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Anthony Dennison, Michael Campos, Mikhail Levin, Hong Fu; Exploration of a Circularly Polarized Femtosecond Laser Beam for Laser Cataract Application. Invest. Ophthalmol. Vis. Sci. 2013;54(15):1822.
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© ARVO (1962-2015); The Authors (2016-present)
A circularly polarized surgical beam can facilitate the depth measurement of the anterior chamber using the femtosecond laser beam itself. The purpose of this study is to compare the threshold energies for optical breakdown in water for linearly polarized and circularly polarized femtosecond laser beams.
A femtosecond laser system with a wavelength of 1053 nm, a pulse duration of about 650 fs, and a numerical aperture of 0.4 was used in this study. The experiment setup was designed such that the linearly polarized state and the circularly polarized state can be realized while maintaining the same optical losses and the same spot sizes. Testing was done independently by two operators. Both linear and circular polarization states were created using a combination of a linear polarizer in series with a zero-order quarter-wave plate. Power was normalized for clipping through addition optics and measured at the output of the system. Focus spot size (Full-Width-Half-Maximum) was measured in water and compared to each other to eliminate change in spot size with polarization as a source of optical breakdown differences. The threshold energy for optical breakdown in water was defined as the lowest pulse energy for gas bubble formation. Power measurements were formed with a thermal pile power meter. For reference, corneal dissection threshold measurements were also evaluated using a raster pattern at fixed spot-line separation and depth in cornea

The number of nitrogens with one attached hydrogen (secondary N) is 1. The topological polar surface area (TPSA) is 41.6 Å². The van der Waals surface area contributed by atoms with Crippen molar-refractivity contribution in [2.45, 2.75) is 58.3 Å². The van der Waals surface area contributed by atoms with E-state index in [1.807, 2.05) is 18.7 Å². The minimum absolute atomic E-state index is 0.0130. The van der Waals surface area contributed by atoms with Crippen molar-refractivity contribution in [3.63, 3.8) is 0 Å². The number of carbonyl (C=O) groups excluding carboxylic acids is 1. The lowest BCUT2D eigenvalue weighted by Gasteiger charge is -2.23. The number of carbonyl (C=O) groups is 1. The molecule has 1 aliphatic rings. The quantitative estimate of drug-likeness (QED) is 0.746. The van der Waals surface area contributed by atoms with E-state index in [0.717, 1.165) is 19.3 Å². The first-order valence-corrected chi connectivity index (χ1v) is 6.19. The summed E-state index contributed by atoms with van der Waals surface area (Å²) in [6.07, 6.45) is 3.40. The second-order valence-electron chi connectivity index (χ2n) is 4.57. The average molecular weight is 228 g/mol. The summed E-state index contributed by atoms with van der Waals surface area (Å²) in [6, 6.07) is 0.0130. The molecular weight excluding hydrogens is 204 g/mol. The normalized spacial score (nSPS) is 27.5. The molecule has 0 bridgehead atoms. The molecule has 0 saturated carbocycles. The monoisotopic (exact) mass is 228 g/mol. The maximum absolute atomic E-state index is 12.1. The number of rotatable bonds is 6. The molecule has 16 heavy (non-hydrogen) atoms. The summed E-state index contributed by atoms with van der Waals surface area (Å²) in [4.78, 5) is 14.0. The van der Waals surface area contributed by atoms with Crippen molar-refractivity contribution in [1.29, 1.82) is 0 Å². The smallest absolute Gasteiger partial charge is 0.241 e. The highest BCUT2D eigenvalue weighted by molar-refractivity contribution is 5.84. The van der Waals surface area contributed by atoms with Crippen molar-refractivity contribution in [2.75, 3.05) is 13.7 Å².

It is shown that the optical breakdown threshold in water for a circularly polarized beam is about 18% higher than that for a linearly polarized beam. The cornea dissection threshold for circularly polarized beam is about 20% higher than that for a linearly polarized beam.
A circularly polarized surgical beam can facilitate the depth measurement of the anterior chamber- at the cost that it requires about 20% more energy to reach the optical breakdown threshold and similar tissue effect than using a linearly polarized beam.
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